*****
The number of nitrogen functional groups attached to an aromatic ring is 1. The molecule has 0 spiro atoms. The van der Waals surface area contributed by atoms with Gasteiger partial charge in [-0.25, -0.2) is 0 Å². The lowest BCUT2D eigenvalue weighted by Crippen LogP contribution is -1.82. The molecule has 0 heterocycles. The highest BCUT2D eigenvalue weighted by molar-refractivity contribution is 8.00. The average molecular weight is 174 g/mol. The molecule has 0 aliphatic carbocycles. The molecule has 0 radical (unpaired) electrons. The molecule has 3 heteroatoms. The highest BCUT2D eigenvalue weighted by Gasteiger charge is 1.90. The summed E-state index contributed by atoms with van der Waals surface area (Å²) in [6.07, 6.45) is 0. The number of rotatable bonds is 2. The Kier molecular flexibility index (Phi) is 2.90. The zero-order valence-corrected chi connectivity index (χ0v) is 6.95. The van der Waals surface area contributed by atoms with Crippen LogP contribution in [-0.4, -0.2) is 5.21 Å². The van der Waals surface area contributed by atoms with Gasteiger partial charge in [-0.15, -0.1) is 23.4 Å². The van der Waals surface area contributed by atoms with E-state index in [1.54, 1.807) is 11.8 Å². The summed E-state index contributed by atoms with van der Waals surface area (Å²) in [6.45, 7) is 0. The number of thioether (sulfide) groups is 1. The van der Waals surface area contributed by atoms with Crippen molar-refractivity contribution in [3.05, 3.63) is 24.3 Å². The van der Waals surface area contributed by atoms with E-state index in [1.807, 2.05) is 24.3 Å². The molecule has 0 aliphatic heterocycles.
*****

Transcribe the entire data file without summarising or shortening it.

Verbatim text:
The number of nitrogen functional groups attached to an aromatic ring is 1. The molecule has 0 spiro atoms. The van der Waals surface area contributed by atoms with Gasteiger partial charge in [-0.25, -0.2) is 0 Å². The lowest BCUT2D eigenvalue weighted by Crippen LogP contribution is -1.82. The molecule has 0 heterocycles. The highest BCUT2D eigenvalue weighted by molar-refractivity contribution is 8.00. The average molecular weight is 174 g/mol. The molecule has 0 aliphatic carbocycles. The molecule has 0 radical (unpaired) electrons. The molecule has 3 heteroatoms. The highest BCUT2D eigenvalue weighted by Gasteiger charge is 1.90. The summed E-state index contributed by atoms with van der Waals surface area (Å²) in [6.07, 6.45) is 0. The number of rotatable bonds is 2. The Kier molecular flexibility index (Phi) is 2.90. The zero-order valence-corrected chi connectivity index (χ0v) is 6.95. The van der Waals surface area contributed by atoms with Crippen LogP contribution in [-0.4, -0.2) is 5.21 Å². The van der Waals surface area contributed by atoms with Gasteiger partial charge in [-0.15, -0.1) is 23.4 Å². The van der Waals surface area contributed by atoms with E-state index in [1.54, 1.807) is 11.8 Å². The summed E-state index contributed by atoms with van der Waals surface area (Å²) in [6.45, 7) is 0. The number of thioether (sulfide) groups is 1. The van der Waals surface area contributed by atoms with Crippen molar-refractivity contribution in [3.05, 3.63) is 24.3 Å². The van der Waals surface area contributed by atoms with E-state index in [1.807, 2.05) is 24.3 Å². The molecule has 0 aliphatic heterocycles.